Importance of A Trademark Philippines

Protecting something valuable is not easy, especially if it is not tangible at all. In the Philippines, the law has recognized the importance of protecting intellectual property by encouraging businessmen to protect their brands by registering their trademarks.

This is a safe way to prevent others from using the idea of a business and to avoid future litigations that may arise out of false claims by people trying to steal the idea of the business.

With this, it is one of the paramount concerns that every franchisee should take note and ask during a Franchise Discovery Day.

What is a trademark?

The Intellectual Property of the Philippines defines (IPOPHIL) is the agency responsible for trademark registration in the country. According to them, a trademark is a word, a group of words, sign, symbol, logo or a combination that identifies and differentiates the source of the goods or services of one entity from those of others.

In a nutshell, a trademark becomes your brand’s identity and it distinguishes your products or services from others. It gives you an edge against the other brands of the same nature.

Trademark and Marketing

This trademark is often considered part of the marketing because it makes the brand stand out and be recognized by the consumers. In the general thought, a trademark is also known as a service mark, although the latter is used to identify marks used for services only.

The IPOPHIL always reiterates that a trademark is an important tool for franchisors and that they should secure it as much as possible. With a trademark, the public can remember a brand and make it known to people, who will patronize it as well.

Benefits of Trademark

As a franchisor or business owner, you must know that trademark registration can only be done once, by the individual who first claims ownership for the mark.

Having Full Legal Rights

Even in the case of registered trademarks in the country, there are still some businesses that dare to use the legally identified trademarks by some businesses. If this happens, you can always file for a case against the violator from the Bureau of Legal Affairs of the IPOPHIL. Just make sure that you’re the registered owner of the trademark.

Secure your trademark as early as you can because not having your trademark registered gives you less position to fight for rights that should have been yours already.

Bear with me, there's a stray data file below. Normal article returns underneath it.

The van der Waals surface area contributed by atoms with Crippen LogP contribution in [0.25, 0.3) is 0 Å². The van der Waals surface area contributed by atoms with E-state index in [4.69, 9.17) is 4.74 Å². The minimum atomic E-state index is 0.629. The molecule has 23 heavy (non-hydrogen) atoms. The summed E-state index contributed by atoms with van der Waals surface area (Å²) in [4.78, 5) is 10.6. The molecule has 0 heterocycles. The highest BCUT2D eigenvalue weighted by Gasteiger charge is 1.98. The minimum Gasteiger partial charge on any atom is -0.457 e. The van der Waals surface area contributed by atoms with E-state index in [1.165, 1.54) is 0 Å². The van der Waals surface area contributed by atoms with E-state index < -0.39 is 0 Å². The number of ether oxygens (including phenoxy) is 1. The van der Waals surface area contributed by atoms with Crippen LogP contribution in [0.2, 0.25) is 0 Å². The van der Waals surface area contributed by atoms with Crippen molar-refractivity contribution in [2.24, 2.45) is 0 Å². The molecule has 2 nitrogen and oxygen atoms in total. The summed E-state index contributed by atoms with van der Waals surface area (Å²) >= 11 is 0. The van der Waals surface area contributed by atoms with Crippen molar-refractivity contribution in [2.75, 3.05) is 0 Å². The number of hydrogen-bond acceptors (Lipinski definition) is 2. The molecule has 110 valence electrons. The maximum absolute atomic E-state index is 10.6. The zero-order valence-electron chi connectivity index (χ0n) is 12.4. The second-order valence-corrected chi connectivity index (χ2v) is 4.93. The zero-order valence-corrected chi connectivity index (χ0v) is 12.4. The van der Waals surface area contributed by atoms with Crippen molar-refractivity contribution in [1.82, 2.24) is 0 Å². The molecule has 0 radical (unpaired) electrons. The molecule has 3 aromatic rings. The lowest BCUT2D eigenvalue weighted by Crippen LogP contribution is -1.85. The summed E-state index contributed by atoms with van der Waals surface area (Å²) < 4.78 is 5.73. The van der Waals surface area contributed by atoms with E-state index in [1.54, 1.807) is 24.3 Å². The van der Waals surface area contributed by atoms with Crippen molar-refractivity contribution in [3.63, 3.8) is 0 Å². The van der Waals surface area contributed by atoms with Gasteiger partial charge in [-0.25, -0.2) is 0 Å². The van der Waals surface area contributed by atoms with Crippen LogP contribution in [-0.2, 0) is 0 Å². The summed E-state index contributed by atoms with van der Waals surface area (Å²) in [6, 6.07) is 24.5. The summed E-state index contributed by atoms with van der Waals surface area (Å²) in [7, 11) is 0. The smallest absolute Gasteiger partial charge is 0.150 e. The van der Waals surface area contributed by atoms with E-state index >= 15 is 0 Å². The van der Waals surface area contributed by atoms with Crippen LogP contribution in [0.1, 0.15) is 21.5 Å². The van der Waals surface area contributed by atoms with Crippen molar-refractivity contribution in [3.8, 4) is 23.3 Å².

Hence, trademark registration is essential if you want to protect your business in the Philippines. It should also be part of your checklist if you plan to buy a franchise.

Building the Business’ Identity and Branding

Practically, it is the same thought by which a trademark can boost your marketing. By just seeing the logo, people instantly recognize a business. Usually, starting brands should not take this lightly because once it is claimed by another person, it is very difficult to acquire legal rights again to the trademark.

Protection Against Unauthorized Use

If you want to have the full protection against unauthorized use of the trademark in any campaign or other partnerships unknown to the real person who conceptualized the idea, do not bring down the guard - register your trademark.

Trademark in the Philippines: Frequently Asked Questions (FAQ)

What law governs trademarks?

Republic Act No. 8942 or the Intellectual Property Code of the Philippines governs intellectual property rights in the Philippines. Moreover, the Philippines adheres to the Paris Convention for the Protection of Industrial Property Rights and the Agreement on Trade-Related Aspects of Intellectual Property Rights or the TRIPS Agreement.

What marks cannot be registered?

A trademark cannot be registered if it falls under the following:

(a) Consists of immoral, deceptive or scandalous matter, or matter which may disparage or falsely suggest a connection with persons, living or dead, institutions, beliefs, or national symbols, or bring them into contempt or disrepute;

(b) Consists of the flag or coat of arms or other insignia of the Philippines or any of its political subdivisions, or of any foreign nation, or any simulation thereof;

(c) Consists of a name, portrait or signature identifying a particular living individual except by his written consent, or the name, signature, or portrait of a deceased President of the Philippines, during the life of his widow, if any, except by written consent of the widow;

(d) Is identical with a registered mark belonging to a different proprietor or a mark with an earlier filing or priority date, in respect of:
(i) The same goods or services, or

(ii) Closely related goods or services, or

(iii) If it nearly resembles such a mark as to be likely to deceive or cause confusion;